The Ten Most Recognizable TV Anime Characters in Japan article published in Animerica Extra Vol. 2, No. 1, December 1998
This article was written by and is copyrighted to Patricia Duffield and may not be reproduced in part or whole without permission.

How many do you know? Though the most recognizable in Japan, many of these characters are almost unknown to US fans. Why? It's because most of them are from kids shows aimed at Japanese family audiences, shows which would never make it on this side of the Pacific. In Japan, however, they're golden, and in more ways than one. Besides family oriented stories and longevity, another reason for the fame of these characters is merchandising. All of them are used to sell everyday products, primarily aimed at families with kids. From cocoa to curry, *bento boxes to bobby socks, you can find these characters on an amazing variety of products.

Sazai-san has been on the air since 1969. She has grown up, gotten married and had children over the years, making this beloved family series a household name. Not only will your average Japanese recognize Sazai-san, they'll probably be able to sing you the opening theme!

Doraemon is a robot from the future. His four-dimensional pouch provides futuristic gadgets to aid him in his mission: to help fourth grader Nobita Nobi become a better person so he won't ruin his decedents future. The gadgets seldom work out as expected and are the source of many of the story's amusing misadventures. On the air since 1979, Doraemon has become such a cultural icon that he now has his own set of postage stamps.

Half human, half demon, Kitaro has many supernatural abilities and five different series. His stories are filled with odd creatures from Japan's rich history of ghost stories and myths. With his adopted father, Medama-oyaji (Eyeball Pop), and other ghostly friends, Kitaro works to keep malicious and mischievous monsters from causing too much trouble in the human world.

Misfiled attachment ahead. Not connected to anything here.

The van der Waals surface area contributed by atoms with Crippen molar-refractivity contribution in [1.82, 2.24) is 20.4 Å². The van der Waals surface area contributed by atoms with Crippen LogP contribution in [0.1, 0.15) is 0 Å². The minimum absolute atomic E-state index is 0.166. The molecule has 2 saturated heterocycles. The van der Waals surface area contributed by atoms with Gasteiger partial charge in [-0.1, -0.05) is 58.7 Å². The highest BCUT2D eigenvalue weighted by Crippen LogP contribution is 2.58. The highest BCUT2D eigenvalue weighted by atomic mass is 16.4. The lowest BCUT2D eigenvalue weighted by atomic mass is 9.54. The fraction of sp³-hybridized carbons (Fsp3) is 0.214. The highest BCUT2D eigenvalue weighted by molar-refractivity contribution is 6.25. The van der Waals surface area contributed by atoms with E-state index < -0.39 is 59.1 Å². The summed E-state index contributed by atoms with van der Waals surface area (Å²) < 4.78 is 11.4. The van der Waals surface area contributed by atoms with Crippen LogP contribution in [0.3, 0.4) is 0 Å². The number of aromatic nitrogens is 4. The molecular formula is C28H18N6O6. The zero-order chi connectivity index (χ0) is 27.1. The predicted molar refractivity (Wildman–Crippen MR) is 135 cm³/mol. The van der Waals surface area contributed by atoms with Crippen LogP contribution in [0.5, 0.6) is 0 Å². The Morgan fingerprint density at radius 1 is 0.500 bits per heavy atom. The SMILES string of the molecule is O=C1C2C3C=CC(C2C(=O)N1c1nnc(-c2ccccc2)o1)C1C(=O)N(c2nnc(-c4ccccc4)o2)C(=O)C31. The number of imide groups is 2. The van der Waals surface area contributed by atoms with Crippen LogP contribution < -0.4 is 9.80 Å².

Though the Dragon Ball series are best known for action and adventure, their high ratings suggest the whole family watches. During his decade on the air, Goku grew up, got married, had kids, became a grandfather, died a few times and became a licensing giant.

Tetsuwan Atomu, known in the U.S. as Astro Boy, is the most famous Osamu Tezuka character. Though his last new episode aired over fifteen years ago, this brave little robot has never lost his appeal. He has lots of merchandise and advertisements, was featured in the commemorative Osamu Tezuka postage stamps and even his own store.

Easily the most visually distinctive of the ten, Anpanman is another family favorite. On the air since 1988, this odd, little, edible hero has also been responsible for 15 movies and specials. But aren't kids taught not to play with their food?

Maruko Sakura is a charming little girl from another family show. Except for a two-year hiatus between her first and second series, Chibi Maruko-chan has been on the air since 1990. Her stories involve her everyday life at her school and in her multi-generational home.

With his odd, easily recognized drawl, Shinosuke Nohara is as controversial in Japan as Bart Simpson is in the U.S. As a five year old, he is able to get away with some outrageous behavior and make observations about his world no adult would dare make aloud. Though some parents disapprove, Crayon Shin-chan has been on the air since 1992.

Sexy, sophisticated and cosmopolitan, Lupin is the only one on the list not from a kids show. Lupin III has had three different series, since 1971, with a new special or movie almost every year since 1987. Full of action, humor and drama, the adventures of this ingenious thief will continue to entertain audiences for a long time to come.

Known in the U.S. as Kimba, Leo is another Osamu Tezuka creation. Although he has had the least air time of these ten, none of the others are the mascot for a professional baseball team! As the highly merchandised symbol of the Seibu Lions, Leo's image can be found in any Seibu department store in Japan.


*Japanese lunch boxes
If you don't want to use "bento boxes," might I offer "bubble bath" as an alternative?